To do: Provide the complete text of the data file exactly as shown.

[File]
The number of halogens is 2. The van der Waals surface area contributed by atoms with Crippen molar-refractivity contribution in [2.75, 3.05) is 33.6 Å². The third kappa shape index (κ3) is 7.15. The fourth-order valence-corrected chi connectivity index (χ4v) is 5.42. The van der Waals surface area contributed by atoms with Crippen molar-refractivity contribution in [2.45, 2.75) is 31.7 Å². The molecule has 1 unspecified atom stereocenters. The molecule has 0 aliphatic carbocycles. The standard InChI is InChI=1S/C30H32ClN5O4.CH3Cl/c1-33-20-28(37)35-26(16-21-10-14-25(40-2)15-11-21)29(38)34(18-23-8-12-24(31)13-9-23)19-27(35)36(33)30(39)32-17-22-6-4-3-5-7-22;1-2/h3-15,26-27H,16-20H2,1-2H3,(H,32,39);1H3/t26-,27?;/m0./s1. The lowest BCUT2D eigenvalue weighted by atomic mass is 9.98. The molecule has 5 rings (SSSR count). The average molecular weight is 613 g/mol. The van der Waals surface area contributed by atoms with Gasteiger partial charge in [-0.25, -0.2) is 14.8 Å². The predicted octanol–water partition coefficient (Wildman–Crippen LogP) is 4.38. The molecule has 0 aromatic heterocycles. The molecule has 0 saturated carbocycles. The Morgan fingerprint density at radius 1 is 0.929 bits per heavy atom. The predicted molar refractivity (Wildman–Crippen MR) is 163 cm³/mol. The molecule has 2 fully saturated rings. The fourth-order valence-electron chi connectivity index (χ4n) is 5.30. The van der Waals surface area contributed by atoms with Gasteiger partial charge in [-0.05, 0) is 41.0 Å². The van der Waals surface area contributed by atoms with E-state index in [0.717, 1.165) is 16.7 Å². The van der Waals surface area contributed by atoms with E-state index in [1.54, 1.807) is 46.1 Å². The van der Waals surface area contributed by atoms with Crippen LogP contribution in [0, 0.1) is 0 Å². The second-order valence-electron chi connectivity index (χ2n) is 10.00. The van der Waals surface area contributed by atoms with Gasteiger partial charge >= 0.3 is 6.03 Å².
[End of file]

The number of halogens is 2. The van der Waals surface area contributed by atoms with Crippen molar-refractivity contribution in [2.75, 3.05) is 33.6 Å². The third kappa shape index (κ3) is 7.15. The fourth-order valence-corrected chi connectivity index (χ4v) is 5.42. The van der Waals surface area contributed by atoms with Crippen molar-refractivity contribution in [2.45, 2.75) is 31.7 Å². The molecule has 1 unspecified atom stereocenters. The molecule has 0 aliphatic carbocycles. The standard InChI is InChI=1S/C30H32ClN5O4.CH3Cl/c1-33-20-28(37)35-26(16-21-10-14-25(40-2)15-11-21)29(38)34(18-23-8-12-24(31)13-9-23)19-27(35)36(33)30(39)32-17-22-6-4-3-5-7-22;1-2/h3-15,26-27H,16-20H2,1-2H3,(H,32,39);1H3/t26-,27?;/m0./s1. The lowest BCUT2D eigenvalue weighted by atomic mass is 9.98. The molecule has 5 rings (SSSR count). The average molecular weight is 613 g/mol. The van der Waals surface area contributed by atoms with Gasteiger partial charge in [-0.25, -0.2) is 14.8 Å². The predicted octanol–water partition coefficient (Wildman–Crippen LogP) is 4.38. The molecule has 0 aromatic heterocycles. The molecule has 0 saturated carbocycles. The Morgan fingerprint density at radius 1 is 0.929 bits per heavy atom. The predicted molar refractivity (Wildman–Crippen MR) is 163 cm³/mol. The molecule has 2 fully saturated rings. The fourth-order valence-electron chi connectivity index (χ4n) is 5.30. The van der Waals surface area contributed by atoms with Gasteiger partial charge in [-0.05, 0) is 41.0 Å². The van der Waals surface area contributed by atoms with E-state index in [0.717, 1.165) is 16.7 Å². The van der Waals surface area contributed by atoms with E-state index in [1.54, 1.807) is 46.1 Å². The van der Waals surface area contributed by atoms with Crippen LogP contribution in [0, 0.1) is 0 Å². The second-order valence-electron chi connectivity index (χ2n) is 10.00. The van der Waals surface area contributed by atoms with Gasteiger partial charge >= 0.3 is 6.03 Å².